A new report, The Emerging Collaborative Economy in Australia, produced by Vision Critical in partnership with Collaborative Lab and Nine! Rewards, reveals promising momentum and enthusiasm for collaborative economy platforms that use technology to enable people to share and exchange a variety of goods and services. There is already high penetration of brands in the space, with 61 percent of those surveyed aware of services such as Airbnb, Kickstarter, Uber and GoGet Car Share.
The growth and popularity of international startups Uber and Airbnb, which have 27 percent and 20 percent awareness respectively, is impressive considering their presence in the Australian market is less than three years old, and they spend very little on traditional forms of advertising and marketing.
What’s more — 53 percent of respondents said they had participated in some form of collaborative economy activity in the past year, though these exchanges are often taking place informally between friends and family without the use of technology.
“Tech-enabled collaborative economy marketplaces in the US and UK are typically one to two years ahead of the Australian market, however this is changing,” says Rachel Botsman, author of What's Mine Is Yours: The Rise of Collaborative Consumption and founder of Collaborative Lab. “This study reveals that Australians are open to ideas that offer new ways of consuming goods and services and the intent to share is increasing even if it is driven by practical considerations such as convenience and price.”
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Peter Harris, managing director, Australia and New Zealand at Vision Critical, a cloud-based customer intelligence platform company, said: “This study clearly shows how commerce is changing — impacting the customers’ decision-making and how they expect to engage with brands. It underlines the importance of brands maintaining direct conversations with their customers.”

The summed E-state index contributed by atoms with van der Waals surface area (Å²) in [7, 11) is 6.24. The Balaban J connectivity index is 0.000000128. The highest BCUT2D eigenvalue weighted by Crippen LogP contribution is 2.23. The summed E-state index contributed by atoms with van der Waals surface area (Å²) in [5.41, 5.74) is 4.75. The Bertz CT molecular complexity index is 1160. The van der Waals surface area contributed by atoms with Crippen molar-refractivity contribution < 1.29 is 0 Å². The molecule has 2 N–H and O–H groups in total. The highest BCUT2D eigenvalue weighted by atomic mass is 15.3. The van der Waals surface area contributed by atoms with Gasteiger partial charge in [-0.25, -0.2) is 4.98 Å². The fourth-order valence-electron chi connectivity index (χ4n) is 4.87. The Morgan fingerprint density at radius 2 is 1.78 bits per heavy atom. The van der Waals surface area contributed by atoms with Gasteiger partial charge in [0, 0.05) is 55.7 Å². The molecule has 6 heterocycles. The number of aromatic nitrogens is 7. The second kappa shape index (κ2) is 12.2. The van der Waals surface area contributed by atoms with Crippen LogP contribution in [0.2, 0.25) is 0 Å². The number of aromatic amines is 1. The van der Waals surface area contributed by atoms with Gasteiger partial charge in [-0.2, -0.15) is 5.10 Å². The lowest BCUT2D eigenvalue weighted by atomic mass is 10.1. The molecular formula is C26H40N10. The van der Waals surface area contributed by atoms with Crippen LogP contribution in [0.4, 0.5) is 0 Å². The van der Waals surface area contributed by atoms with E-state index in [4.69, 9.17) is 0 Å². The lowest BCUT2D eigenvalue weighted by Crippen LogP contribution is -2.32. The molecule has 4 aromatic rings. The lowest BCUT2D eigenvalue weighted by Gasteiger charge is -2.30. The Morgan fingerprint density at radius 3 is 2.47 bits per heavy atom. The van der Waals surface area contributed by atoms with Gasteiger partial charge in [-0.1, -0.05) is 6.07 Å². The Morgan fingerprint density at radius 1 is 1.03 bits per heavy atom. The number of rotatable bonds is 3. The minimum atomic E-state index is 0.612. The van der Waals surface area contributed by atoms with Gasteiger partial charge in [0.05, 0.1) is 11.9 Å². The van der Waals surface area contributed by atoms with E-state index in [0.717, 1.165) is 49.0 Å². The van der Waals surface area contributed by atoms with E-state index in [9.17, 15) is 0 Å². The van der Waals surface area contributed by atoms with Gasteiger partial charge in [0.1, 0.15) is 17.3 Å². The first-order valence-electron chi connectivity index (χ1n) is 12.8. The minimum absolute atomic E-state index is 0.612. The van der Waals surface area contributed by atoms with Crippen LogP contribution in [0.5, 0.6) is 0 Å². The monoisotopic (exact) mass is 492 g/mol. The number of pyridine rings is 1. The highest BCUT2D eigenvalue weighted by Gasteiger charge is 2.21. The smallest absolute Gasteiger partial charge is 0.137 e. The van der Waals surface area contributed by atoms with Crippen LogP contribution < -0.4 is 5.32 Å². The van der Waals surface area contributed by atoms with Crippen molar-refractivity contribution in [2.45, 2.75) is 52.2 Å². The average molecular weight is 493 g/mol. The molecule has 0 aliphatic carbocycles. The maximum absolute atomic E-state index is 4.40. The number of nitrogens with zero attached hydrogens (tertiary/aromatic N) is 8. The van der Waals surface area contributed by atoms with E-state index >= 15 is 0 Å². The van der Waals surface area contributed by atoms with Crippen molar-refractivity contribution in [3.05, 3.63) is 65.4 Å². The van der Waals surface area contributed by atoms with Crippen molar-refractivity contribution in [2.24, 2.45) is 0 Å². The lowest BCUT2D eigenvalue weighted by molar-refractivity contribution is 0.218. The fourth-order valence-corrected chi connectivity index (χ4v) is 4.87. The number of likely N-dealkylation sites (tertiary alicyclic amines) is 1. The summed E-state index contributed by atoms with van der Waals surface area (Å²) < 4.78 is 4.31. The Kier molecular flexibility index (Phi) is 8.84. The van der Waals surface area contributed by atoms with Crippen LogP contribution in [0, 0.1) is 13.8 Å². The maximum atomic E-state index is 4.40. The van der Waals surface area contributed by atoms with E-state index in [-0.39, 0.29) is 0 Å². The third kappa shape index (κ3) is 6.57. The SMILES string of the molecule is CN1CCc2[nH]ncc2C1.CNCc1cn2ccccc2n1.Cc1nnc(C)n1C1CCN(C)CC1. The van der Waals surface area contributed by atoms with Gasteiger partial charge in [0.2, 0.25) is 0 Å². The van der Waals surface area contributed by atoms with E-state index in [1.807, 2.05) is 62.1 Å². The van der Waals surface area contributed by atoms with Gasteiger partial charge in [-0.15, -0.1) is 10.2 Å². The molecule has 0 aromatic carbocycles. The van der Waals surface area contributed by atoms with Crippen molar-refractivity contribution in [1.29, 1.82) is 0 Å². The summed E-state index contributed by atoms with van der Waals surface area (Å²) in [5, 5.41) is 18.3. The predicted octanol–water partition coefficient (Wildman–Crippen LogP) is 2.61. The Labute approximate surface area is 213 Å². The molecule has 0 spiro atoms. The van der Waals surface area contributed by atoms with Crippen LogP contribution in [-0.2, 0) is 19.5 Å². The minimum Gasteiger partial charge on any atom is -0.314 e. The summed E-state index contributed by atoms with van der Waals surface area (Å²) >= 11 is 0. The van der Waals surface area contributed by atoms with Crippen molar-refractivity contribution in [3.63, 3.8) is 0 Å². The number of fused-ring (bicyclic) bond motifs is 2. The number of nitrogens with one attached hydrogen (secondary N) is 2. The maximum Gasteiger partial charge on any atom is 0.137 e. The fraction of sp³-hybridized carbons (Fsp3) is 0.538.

The Emerging Collaborative Economy In Australia — Key Highlights:
- 14 percent of respondents have heard of the term ‘collaborative economy.’
- 43 percent relate to or understand collaborative economy behaviors such as carpooling, house swapping, crowdfunding, carsharing and coworking.
- 61 percent awareness of collaborative economy services in Australia; Uber has 27 percent awareness, Airbnb has 20 percent awareness.
- 53 percent of respondents have participated in some form of collaborative economy in the last year.
- 63 percent plan on participating in some form of collaborative economy activity in the near future; 36 percent of this number interested in trying transport related services and 36 percent in accommodation.
In February, Crowd Companies founder Jeremiah Owyang posted a list of over 70 mainstream companies that have harnessed Collaborative Economy tactics to supplement their business strategy of innovation. And in March, Crowd Companies and Vision Critical released a report that for the first time mapped the size and characteristics of the collaborative movement — as this new report indicates, both have continued to grow.